Because the women had not been in the buildings during the first trimester of pregnancy, "it's unlikely there were impacts, but it wouldn't hurt to tell their pediatrician about it," Siegel said he told the women.
As far as the women know, their babies were born healthy, Siegel said.
After a recent review of TCE (trichloroethylene) studies done over the years, toxicologists from the Environmental Protection Agency said recently that there is "strong evidence" that a mother's exposure to TCE during the first trimester can cause malformations of the fetal heart as it undergoes critical stages of development over a period of three weeks.
Toxicologists employed by the polluting businesses in Mountain View disagree and have pointed to studies that contradict that conclusion.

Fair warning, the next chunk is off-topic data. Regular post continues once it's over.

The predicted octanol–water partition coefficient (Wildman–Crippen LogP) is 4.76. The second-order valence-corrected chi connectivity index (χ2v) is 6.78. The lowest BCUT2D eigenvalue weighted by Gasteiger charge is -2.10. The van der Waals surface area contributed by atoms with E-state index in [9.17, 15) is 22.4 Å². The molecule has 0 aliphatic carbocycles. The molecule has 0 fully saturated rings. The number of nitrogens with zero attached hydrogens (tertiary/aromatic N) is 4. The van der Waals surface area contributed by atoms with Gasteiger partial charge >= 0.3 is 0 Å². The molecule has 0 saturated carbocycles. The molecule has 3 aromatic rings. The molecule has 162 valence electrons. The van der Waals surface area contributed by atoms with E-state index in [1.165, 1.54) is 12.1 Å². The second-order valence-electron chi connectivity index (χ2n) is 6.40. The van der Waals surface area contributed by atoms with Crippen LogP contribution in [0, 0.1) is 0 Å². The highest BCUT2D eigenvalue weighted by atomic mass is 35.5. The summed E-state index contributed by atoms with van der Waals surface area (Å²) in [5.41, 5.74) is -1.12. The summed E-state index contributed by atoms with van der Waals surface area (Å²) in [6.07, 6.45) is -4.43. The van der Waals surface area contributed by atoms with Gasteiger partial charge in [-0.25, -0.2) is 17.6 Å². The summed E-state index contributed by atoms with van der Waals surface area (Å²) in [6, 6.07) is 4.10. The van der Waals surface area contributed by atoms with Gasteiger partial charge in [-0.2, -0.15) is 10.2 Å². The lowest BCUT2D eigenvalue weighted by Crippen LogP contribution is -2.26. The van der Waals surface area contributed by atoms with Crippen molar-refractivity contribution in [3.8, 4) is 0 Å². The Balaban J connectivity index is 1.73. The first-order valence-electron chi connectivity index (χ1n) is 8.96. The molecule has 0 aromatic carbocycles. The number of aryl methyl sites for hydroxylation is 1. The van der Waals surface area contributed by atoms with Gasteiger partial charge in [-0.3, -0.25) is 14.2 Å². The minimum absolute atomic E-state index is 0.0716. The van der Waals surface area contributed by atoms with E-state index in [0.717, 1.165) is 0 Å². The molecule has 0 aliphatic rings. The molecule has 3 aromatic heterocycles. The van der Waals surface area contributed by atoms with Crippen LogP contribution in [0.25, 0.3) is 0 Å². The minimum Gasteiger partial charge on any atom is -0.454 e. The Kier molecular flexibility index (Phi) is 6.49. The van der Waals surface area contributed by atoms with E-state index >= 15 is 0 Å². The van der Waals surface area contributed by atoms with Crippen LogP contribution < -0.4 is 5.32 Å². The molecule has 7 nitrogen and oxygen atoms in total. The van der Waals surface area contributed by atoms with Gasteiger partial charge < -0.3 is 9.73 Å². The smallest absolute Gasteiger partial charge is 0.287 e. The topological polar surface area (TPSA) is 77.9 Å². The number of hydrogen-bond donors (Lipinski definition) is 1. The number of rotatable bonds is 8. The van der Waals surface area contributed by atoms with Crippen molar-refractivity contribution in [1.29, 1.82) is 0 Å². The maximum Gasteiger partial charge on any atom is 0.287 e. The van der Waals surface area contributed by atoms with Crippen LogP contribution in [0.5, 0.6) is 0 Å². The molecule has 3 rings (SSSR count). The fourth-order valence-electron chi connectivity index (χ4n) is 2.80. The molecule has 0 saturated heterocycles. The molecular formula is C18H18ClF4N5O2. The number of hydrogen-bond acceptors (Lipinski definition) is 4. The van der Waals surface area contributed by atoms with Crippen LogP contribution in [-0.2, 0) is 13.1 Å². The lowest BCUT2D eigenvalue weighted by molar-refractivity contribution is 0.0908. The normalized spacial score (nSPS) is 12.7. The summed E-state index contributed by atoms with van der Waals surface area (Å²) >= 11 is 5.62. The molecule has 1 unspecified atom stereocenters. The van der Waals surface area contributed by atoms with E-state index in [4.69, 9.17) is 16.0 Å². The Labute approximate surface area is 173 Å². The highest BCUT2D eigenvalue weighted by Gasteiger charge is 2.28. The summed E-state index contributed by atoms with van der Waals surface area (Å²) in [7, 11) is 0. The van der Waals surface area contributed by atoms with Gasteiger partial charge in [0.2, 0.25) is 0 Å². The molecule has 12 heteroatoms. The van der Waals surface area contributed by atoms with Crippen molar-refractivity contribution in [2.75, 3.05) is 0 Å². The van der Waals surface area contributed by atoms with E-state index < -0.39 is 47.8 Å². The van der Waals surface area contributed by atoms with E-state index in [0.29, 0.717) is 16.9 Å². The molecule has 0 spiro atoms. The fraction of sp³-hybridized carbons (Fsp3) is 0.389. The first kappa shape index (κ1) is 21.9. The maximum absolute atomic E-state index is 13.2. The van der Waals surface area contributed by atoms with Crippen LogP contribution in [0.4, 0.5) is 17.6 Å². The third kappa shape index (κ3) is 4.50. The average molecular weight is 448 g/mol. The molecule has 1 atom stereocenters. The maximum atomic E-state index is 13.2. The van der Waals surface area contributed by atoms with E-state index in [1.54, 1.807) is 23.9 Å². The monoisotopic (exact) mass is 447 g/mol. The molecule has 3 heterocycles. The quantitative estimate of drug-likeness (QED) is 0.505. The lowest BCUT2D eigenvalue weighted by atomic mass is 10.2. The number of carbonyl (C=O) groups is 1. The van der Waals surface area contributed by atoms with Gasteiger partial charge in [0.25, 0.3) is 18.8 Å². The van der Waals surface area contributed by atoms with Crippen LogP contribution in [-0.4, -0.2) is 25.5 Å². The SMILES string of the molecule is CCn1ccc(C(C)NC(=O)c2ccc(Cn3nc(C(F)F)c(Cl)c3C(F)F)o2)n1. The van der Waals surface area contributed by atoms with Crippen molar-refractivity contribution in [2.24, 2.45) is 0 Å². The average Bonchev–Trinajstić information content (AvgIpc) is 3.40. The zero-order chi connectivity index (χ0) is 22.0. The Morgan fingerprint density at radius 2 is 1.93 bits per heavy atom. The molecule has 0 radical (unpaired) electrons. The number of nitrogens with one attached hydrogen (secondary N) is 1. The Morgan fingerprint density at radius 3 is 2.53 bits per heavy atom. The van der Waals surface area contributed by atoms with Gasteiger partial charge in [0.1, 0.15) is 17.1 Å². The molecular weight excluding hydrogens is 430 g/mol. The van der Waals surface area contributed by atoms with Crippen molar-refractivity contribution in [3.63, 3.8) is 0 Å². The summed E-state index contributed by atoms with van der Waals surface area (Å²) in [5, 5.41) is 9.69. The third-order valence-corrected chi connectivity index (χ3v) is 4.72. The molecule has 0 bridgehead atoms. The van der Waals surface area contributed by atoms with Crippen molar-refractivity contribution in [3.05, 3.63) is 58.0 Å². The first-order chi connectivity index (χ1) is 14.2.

Siegel said that he spoke with two women directly, but another pregnant woman's situation came up as well. The women delivered their babies in October and January. Google began occupying the buildings in July.
According to indoor air sampling results from January, the building now has only trace amounts of TCE vapors, amounts well below the 5 micrograms per cubic meter limit local EPA officials have proposed for office buildings, based on exposure during a 50-hour work week. In December, levels were as high as 7.8 micrograms per cubic meter had been found in one building, and 6.4 in the other.
Siegel also said he looked to see if the women worked in the portions of the buildings where the highest indoor air concentrations were found — high enough to cause birth defects from short term exposures.
"They were not necessarily in the area with the highest levels," Siegel said.
Siegel said the Mountain View site is the first in the country to apply indoor air vapor intrusion limits designed to protect against the effects of short-term exposures, particularly for pregnant women.
This story contains 382 words.
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